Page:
• Identify the target market
  • Create a list
  • Create email blast and content
  • Create a letter or sell sheet
  • Create a schedule for sending marketing material out
  • Create a follow up process
  • Create online assets and web content

2) Create relevant promotional content

3) Develop a budget for how much money to spend

4) Decide a budget for how much time to devote

5) Develop a timeline or schedule for executing actions

6) Identify experts or friends who could review the plan and or provide advice

7) Create a tracking system for progress and assessment of efforts

Remember, each action contains a series of steps and involves work that must be completed in order to move ahead and continue on the pathway that will enable you to ultimately achieve your goals.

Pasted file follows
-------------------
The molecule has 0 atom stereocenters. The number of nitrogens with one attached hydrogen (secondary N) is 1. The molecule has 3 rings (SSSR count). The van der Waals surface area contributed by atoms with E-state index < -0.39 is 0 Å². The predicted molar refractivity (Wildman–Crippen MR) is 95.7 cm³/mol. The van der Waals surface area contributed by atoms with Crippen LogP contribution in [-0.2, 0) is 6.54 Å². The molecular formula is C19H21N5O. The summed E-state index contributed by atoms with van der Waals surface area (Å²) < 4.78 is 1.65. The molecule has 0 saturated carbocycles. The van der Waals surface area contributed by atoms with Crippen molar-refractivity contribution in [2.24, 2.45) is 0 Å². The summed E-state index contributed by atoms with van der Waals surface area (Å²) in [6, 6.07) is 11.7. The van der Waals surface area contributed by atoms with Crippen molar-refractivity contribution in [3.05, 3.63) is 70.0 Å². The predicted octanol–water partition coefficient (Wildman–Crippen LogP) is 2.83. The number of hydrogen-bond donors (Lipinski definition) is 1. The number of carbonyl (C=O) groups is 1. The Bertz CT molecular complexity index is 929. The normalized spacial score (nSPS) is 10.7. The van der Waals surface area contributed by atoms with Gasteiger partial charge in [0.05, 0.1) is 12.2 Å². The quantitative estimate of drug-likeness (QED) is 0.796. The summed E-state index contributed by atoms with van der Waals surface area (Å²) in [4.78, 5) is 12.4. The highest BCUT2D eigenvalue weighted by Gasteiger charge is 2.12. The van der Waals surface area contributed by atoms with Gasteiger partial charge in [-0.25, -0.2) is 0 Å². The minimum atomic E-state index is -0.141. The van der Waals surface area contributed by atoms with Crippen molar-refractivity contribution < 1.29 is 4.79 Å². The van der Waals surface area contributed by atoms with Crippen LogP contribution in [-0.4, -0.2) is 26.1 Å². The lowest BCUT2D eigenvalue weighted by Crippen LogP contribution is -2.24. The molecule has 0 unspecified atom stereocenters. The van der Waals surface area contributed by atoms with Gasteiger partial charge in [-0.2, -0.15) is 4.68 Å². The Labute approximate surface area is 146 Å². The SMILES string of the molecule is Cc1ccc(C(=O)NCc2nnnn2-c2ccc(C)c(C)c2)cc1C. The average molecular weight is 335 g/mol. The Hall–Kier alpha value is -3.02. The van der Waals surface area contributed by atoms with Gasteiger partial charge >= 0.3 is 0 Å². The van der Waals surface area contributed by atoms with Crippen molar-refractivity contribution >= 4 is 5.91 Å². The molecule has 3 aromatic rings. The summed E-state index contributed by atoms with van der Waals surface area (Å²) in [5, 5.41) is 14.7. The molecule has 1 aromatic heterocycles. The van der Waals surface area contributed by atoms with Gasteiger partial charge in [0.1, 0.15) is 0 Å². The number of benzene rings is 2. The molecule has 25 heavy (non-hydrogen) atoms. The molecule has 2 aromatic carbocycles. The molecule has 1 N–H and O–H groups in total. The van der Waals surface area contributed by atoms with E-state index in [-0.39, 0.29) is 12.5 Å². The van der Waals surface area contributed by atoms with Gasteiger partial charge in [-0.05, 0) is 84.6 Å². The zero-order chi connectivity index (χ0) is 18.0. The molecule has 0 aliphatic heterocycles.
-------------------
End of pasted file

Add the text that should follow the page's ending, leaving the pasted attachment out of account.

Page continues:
When you have completed your action plan, go over it again and ask others to review it before you take action. They may be able to spot something that you have missed or offer a more effective approach.

Many people wait until New Year’s Eve, New Year’s Day or the first work day of the New Year to reflect on the past and make sincere and purposeful resolutions. Don’t procrastinate define your goals for the future today and start on your action plan now.  The head start is worth the effort.

wjcorbett@corbettpr.com

By Bill Corbett

Corbett Public Relations Long Island and the World 

@liprguy

@corbettpr

Working with Children for Video Production and Media Interviews: Challenges and Considerations

OliviaW.C. Fields once said that you should never work with either animals or children.  I respectfully disagree, having worked with both in my professional career.  While I have covered aspects of working with animals previously, for this blog I want to focus on working with children– especially younger ones – in media relations and video production.